common with their name, the Easy Lover Band, who delivered Both
Sides of Phil Collins in tribute format on Wednesday, truly saw
both sides of what being live performers is like.
a third full
takes guts to deliver a good show in those circumstances.
nothing can be worse than to see a venue barely a third full. It
takes guts to deliver a good show in those circumstances, and Terry
Clarke along with his band gritted their teeth and tried to get
a thin audience fully involved. Until the encore, it didn't quite
hit the right buttons.
to the gig having been spoilt in the past. I'd seen Phil Collins
and Genesis live, and both were simply excellent. Seeing other tribute
bands without viewing the originals first may have coloured my judgement
on them. This wasn't quite the same.
evidence however must be put in context. Their website indicates
this is their first tour, and this was only their fourth date. There
were a handful of pre-tour gigs, and several months of rehearsals,
but that's all.
Cheltenham Town Hall was a bit ambitious. The band, although there
were six of them in all, looked a bit lost on the stage, the mixing
was modest, and the light show as based on the Town Hall's own facilities.
wasn't sure about the Genesis and Phil mix. Clearly the band has
been a huge part of his career, but with seven tunes out of 20 being
theirs, some people who were fans of one but not both may have stayed
away. The tilt of the set was modern, as there was no really old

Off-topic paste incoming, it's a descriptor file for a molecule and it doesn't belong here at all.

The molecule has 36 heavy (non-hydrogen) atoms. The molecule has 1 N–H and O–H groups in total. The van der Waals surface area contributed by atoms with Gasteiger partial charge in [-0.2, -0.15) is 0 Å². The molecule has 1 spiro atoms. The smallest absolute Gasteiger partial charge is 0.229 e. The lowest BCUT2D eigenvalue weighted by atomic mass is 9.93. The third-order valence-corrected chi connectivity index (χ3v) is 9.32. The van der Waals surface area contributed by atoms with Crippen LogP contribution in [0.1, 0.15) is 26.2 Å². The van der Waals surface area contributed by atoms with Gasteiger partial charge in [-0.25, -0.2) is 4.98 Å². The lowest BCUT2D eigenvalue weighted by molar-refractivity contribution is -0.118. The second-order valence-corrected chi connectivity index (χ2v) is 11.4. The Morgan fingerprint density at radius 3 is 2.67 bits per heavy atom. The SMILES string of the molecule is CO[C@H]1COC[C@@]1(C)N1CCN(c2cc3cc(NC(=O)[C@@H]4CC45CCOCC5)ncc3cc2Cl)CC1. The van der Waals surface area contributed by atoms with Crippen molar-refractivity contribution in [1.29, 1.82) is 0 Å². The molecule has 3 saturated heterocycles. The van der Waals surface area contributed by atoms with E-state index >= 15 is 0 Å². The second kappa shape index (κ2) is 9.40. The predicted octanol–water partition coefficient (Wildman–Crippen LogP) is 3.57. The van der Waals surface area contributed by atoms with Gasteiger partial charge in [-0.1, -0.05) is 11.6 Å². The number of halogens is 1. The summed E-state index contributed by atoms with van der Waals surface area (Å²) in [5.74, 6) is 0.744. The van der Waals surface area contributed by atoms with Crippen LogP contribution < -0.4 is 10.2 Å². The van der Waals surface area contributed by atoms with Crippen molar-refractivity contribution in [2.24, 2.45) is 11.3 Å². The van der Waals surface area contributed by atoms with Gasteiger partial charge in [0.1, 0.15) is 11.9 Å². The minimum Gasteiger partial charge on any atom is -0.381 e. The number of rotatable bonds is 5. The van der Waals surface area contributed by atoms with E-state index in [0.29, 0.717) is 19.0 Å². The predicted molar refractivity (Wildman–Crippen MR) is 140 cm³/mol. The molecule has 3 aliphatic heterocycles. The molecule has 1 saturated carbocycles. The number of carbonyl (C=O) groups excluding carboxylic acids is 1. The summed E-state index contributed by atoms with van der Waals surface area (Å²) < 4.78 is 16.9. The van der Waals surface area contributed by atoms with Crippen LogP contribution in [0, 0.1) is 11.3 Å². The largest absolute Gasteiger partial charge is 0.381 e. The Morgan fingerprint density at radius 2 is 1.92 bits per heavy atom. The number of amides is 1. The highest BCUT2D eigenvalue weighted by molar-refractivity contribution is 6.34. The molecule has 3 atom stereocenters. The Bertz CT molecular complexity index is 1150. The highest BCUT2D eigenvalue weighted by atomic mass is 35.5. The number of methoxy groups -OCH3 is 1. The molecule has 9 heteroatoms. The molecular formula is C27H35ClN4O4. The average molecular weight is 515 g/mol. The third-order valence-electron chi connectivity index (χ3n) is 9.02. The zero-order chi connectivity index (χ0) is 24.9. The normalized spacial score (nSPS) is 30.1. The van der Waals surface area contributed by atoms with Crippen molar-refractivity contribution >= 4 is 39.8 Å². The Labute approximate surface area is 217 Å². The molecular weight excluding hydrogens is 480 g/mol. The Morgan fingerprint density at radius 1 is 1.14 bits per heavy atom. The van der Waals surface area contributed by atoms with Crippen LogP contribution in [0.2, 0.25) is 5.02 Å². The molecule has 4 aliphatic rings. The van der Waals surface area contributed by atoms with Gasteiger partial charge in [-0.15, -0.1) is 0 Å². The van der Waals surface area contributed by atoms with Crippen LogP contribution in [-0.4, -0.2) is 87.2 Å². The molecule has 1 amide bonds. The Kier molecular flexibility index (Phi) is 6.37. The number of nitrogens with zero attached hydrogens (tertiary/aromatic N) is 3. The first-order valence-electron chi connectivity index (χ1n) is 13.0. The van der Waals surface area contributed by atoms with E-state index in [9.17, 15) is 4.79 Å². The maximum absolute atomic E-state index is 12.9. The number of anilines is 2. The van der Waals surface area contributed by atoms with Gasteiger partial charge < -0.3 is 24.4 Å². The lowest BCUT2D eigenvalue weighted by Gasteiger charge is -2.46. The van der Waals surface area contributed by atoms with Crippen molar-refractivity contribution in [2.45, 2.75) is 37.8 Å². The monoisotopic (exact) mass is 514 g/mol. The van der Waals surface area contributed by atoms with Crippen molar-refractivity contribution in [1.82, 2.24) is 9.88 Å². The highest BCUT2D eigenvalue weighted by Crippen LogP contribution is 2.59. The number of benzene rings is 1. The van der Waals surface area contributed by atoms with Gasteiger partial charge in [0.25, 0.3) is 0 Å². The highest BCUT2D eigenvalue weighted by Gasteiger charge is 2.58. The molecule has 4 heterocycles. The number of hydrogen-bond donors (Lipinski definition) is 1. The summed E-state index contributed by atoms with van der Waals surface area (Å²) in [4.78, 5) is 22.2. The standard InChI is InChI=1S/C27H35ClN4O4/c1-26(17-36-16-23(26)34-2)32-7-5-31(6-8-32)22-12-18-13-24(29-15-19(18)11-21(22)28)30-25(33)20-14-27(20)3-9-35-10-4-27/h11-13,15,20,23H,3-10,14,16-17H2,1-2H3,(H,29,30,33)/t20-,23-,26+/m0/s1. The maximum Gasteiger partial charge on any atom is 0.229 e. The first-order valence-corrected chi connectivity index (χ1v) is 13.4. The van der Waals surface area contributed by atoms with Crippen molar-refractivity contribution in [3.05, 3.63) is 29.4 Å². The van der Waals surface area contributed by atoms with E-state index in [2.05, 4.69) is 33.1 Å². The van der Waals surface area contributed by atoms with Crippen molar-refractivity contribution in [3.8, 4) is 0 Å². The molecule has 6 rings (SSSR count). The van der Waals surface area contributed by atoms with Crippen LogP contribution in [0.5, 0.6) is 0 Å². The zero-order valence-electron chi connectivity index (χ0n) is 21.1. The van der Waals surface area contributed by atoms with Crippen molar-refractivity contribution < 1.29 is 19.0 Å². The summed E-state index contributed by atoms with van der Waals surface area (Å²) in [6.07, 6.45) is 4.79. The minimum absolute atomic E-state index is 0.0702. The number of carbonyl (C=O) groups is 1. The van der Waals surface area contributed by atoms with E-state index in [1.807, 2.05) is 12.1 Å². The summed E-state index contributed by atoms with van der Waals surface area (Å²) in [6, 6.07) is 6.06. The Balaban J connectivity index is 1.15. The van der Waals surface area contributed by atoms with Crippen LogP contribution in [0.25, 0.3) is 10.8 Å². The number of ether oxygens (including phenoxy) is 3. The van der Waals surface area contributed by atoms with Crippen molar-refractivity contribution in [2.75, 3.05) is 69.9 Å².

fair's fair, here are a group of people trying to make an idea work
and there's no reason why it shouldn't. All the band can play, and
the drum duet with between Clarke and Jonathan Webster proved the
Collins act went beyond the image and the voice.
spoken tone could easily have been Collins, and the voice was close
enough, given the odd arrangement change and octave drop here and
there. Justine Clark (no relation) provided the harmonies.
like to see the band at the end of tour.
like to see the band at the end of tour, when they've thought about
how it went. The show may evolve as they go.
short, the packaging can make the experience. A smaller stage in
a smaller venue, with a less empty feel to it would encourage more
audience participation and perhaps tighten some of the movement
on stage. I'm no choreographer, but it seemed a bit loose at times.
The raw material is there. The Bacon Theatre at Dean Close School
or the Roses at Tewkesbury may be the venue to get the best out
by Ian Randall
article is user-generated content (i.e. external contribution) expressing
a personal opinion, not the views
of BBC Gloucestershire.
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